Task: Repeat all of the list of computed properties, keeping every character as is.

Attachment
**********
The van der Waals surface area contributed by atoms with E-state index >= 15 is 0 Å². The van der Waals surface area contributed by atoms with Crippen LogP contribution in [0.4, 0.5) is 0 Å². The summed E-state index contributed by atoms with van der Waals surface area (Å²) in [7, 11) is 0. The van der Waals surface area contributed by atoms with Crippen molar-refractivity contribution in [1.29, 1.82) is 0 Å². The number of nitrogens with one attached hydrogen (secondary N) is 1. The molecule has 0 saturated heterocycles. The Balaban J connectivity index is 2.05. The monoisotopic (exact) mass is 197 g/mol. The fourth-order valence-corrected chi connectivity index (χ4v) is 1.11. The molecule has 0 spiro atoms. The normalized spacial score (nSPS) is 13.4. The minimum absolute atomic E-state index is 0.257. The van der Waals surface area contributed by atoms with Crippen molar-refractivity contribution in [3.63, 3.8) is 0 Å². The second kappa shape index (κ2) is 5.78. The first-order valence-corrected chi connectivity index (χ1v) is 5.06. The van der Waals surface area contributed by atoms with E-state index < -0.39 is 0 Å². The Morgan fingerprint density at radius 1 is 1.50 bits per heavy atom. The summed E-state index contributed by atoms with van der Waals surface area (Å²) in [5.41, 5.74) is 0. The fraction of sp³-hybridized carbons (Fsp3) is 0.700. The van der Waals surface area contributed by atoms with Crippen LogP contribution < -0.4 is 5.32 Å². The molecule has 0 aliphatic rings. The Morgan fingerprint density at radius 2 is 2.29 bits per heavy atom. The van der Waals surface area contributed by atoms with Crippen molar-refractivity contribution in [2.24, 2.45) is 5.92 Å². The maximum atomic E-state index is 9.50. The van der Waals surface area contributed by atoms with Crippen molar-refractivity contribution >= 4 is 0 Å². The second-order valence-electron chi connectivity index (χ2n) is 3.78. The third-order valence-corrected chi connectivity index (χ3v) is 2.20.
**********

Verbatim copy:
The van der Waals surface area contributed by atoms with E-state index >= 15 is 0 Å². The van der Waals surface area contributed by atoms with Crippen LogP contribution in [0.4, 0.5) is 0 Å². The summed E-state index contributed by atoms with van der Waals surface area (Å²) in [7, 11) is 0. The van der Waals surface area contributed by atoms with Crippen molar-refractivity contribution in [1.29, 1.82) is 0 Å². The number of nitrogens with one attached hydrogen (secondary N) is 1. The molecule has 0 saturated heterocycles. The Balaban J connectivity index is 2.05. The monoisotopic (exact) mass is 197 g/mol. The fourth-order valence-corrected chi connectivity index (χ4v) is 1.11. The molecule has 0 spiro atoms. The normalized spacial score (nSPS) is 13.4. The minimum absolute atomic E-state index is 0.257. The van der Waals surface area contributed by atoms with Crippen molar-refractivity contribution in [3.63, 3.8) is 0 Å². The second kappa shape index (κ2) is 5.78. The first-order valence-corrected chi connectivity index (χ1v) is 5.06. The van der Waals surface area contributed by atoms with E-state index < -0.39 is 0 Å². The Morgan fingerprint density at radius 1 is 1.50 bits per heavy atom. The summed E-state index contributed by atoms with van der Waals surface area (Å²) in [5.41, 5.74) is 0. The fraction of sp³-hybridized carbons (Fsp3) is 0.700. The van der Waals surface area contributed by atoms with Crippen LogP contribution < -0.4 is 5.32 Å². The molecule has 0 aliphatic rings. The Morgan fingerprint density at radius 2 is 2.29 bits per heavy atom. The van der Waals surface area contributed by atoms with Crippen molar-refractivity contribution in [2.24, 2.45) is 5.92 Å². The maximum atomic E-state index is 9.50. The van der Waals surface area contributed by atoms with Crippen molar-refractivity contribution >= 4 is 0 Å². The second-order valence-electron chi connectivity index (χ2n) is 3.78. The third-order valence-corrected chi connectivity index (χ3v) is 2.20.